Saturated vs. Unsaturated Fats

The topic is somewhat controversial. For years people have been told to stay away from saturated fats in order to reduce their risk of heart disease, but the whole picture is a lot more complicated than that.

Recent studies have shown that this idea that has been a fact for so long, may be a myth.

What are saturated fats and unsaturated fats anyway?

It comes down to their molecular structure. To sum up the science, saturated fats have no double bonds while unsaturated fats do.

There are two types of unsaturated fatty acids: polyunsaturated and monounsaturated.

There is no absolute form of fatty acid. All fats contain a combination of all of the types.

Examples of saturated fats include:

  • meat
  • full fat dairy
  • butter
  • cream
  • coconut oil and all coconut products
  • dark chocolate
  • palm oil

Examples of unsaturated fats include:

  • vegetable oils (like canola oil, sunflour oil and olive oil)
  • walnuts
  • flax seeds
  • fish
  • avocado

According to this article, in the 20th century when heart disease was growing rampant in America, researchers found that saturated fat increased cholesterol in the bloodstream which led to heart disease. They connected the dots and made the conclusion that saturated fat = heart disease.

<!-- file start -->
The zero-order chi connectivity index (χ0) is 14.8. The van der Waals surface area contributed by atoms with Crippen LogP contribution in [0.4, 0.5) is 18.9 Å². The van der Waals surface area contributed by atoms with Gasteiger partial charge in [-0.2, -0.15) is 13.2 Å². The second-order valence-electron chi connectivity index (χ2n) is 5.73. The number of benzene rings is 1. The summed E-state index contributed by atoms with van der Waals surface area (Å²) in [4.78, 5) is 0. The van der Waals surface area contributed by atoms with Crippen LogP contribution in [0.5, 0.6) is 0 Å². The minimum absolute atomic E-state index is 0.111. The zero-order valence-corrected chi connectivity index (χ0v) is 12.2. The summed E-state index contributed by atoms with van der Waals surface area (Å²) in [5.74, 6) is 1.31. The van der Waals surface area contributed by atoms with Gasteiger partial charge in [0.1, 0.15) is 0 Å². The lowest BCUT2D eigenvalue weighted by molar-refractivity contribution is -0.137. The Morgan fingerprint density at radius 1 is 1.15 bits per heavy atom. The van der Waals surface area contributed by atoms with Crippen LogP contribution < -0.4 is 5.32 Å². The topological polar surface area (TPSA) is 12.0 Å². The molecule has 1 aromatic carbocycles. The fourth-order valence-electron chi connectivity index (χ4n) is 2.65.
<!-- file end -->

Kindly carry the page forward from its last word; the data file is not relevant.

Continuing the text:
But there was one problem.

They never tested this theory on humans, but performed their studies on animals.

The truth is that while saturated fats do raise cholesterol in the bloodstream they turn small LDL particles (the ones that cause heart disease) into large LDL particles helping to reduce the risk of heart disease overall.

The Story of Margarine

Boxes of margarine on shelves in a supermarket

Margerine was created in France in 1869 by a chemist named Hippolyte Mege-Mouries. In response to a challenge by the Emperor Napolean III, he created it to make something that could be used as a substitute for butter by people of lower classes and those serving in the armed forces.

His original invention used beef tallow.

Today margerine is made by mixing thoroughly refined vegetable oil and water.

Because of the use of tallow, margerine had a white colour that people didn’t care for. So in the late 1880s manufacturers added yellow colouring to make it look more like butter and so, more appealing to consumers.

Margarine sales took off after WWII and was dominant over butter for decades until recent years where consumers are now growing in demand of real food like butter, olive oil and coconut oil.